This article proposes a multimedia content protection system in which all copies of a protected object are identically watermarked, but each user has a distinct secret detection key that differs from the secret embedding key. An attacker with access to one detection key can fool the corresponding watermark detector but not other watermark detectors. Surprisingly, analogous to a criminal action, during this attack the attacker necessarily inserts his or her ?ngerprint into the modi?ed content. Even a collusion clique of relatively large size cannot entirely remove the secret marks from the protected content by colluding their detection keys. More importantly, if the clique is not large enough, traces of the detection keys of all colluders can be detected with relatively high accuracy in the attacked clip. Figure 1 (next page) illustrates the main entities of our dual watermark-?ngerprint system and their interactions. Our proposed watermark-fingerprint system achieves a minimum collusion size K that grows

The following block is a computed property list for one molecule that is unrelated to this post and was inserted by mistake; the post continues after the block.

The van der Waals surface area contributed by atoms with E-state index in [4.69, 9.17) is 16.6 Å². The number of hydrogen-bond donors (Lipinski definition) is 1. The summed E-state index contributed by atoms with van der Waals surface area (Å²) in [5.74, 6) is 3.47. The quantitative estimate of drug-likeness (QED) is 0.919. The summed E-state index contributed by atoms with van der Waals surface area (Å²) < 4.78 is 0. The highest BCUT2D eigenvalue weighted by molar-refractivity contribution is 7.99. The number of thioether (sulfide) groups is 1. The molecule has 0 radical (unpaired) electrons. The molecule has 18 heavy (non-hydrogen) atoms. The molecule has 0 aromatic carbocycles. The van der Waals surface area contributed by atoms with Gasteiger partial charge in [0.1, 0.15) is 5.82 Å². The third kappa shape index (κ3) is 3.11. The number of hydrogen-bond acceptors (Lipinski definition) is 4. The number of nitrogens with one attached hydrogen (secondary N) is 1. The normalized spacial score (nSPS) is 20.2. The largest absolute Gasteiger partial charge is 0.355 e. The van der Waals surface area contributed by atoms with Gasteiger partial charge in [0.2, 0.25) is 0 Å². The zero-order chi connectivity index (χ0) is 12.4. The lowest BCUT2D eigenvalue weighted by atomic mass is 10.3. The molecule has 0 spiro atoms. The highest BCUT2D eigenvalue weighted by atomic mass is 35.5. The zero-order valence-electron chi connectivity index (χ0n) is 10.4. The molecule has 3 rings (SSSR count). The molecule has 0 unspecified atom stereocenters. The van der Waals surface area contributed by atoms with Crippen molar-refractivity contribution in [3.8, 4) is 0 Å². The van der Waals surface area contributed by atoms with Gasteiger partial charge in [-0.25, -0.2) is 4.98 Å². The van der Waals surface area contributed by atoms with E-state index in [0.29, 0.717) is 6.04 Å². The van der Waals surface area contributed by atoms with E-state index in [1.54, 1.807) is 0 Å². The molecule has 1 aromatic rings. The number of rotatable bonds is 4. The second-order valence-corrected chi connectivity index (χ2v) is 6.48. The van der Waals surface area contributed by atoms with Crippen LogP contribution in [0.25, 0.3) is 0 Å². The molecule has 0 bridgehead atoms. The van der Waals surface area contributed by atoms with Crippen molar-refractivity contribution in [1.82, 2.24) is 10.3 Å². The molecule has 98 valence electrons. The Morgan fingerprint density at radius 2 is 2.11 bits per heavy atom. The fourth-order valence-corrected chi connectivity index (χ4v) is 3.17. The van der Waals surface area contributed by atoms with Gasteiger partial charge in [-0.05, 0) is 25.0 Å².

1070-986X/04/$20.00 ? 2004 IEEE

Published by the IEEE Computer Society

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Key generation entity Random key generator ci Random key generator i detector index

Watermark chips w Marked media x Media signal Marker Ci y

hi Watermark detector key Attacker v Optimal mark estimator {hi , i = 1, 2, ??,k} Set of detector keys

Modified media ? y = y?Cv

hi Mark present/ absent decision

mation attack,3 and the swap attack4 have successfully removed or obfuscated embedded watermarks enough to fool blind detection. When